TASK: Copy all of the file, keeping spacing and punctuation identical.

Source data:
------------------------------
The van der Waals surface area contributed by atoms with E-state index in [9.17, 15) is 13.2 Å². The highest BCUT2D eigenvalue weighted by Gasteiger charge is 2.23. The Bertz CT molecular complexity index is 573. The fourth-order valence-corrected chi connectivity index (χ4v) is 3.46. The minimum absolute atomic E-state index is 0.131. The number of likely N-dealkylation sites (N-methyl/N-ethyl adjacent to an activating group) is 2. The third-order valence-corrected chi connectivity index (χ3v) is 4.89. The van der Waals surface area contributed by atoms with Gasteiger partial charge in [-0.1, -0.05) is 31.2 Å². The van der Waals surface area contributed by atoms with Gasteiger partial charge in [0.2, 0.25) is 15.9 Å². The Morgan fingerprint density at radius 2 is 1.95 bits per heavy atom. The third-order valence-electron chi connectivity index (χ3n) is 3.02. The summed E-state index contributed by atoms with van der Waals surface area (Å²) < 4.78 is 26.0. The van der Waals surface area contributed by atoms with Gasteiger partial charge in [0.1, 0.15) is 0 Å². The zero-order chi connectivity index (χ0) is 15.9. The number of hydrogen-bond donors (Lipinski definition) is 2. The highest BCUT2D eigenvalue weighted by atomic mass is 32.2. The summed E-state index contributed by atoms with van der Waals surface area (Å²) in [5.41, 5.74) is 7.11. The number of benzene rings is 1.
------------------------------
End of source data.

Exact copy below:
The van der Waals surface area contributed by atoms with E-state index in [9.17, 15) is 13.2 Å². The highest BCUT2D eigenvalue weighted by Gasteiger charge is 2.23. The Bertz CT molecular complexity index is 573. The fourth-order valence-corrected chi connectivity index (χ4v) is 3.46. The minimum absolute atomic E-state index is 0.131. The number of likely N-dealkylation sites (N-methyl/N-ethyl adjacent to an activating group) is 2. The third-order valence-corrected chi connectivity index (χ3v) is 4.89. The van der Waals surface area contributed by atoms with Gasteiger partial charge in [-0.1, -0.05) is 31.2 Å². The van der Waals surface area contributed by atoms with Gasteiger partial charge in [0.2, 0.25) is 15.9 Å². The Morgan fingerprint density at radius 2 is 1.95 bits per heavy atom. The third-order valence-electron chi connectivity index (χ3n) is 3.02. The summed E-state index contributed by atoms with van der Waals surface area (Å²) < 4.78 is 26.0. The van der Waals surface area contributed by atoms with Gasteiger partial charge in [0.1, 0.15) is 0 Å². The zero-order chi connectivity index (χ0) is 15.9. The number of hydrogen-bond donors (Lipinski definition) is 2. The highest BCUT2D eigenvalue weighted by atomic mass is 32.2. The summed E-state index contributed by atoms with van der Waals surface area (Å²) in [5.41, 5.74) is 7.11. The number of benzene rings is 1.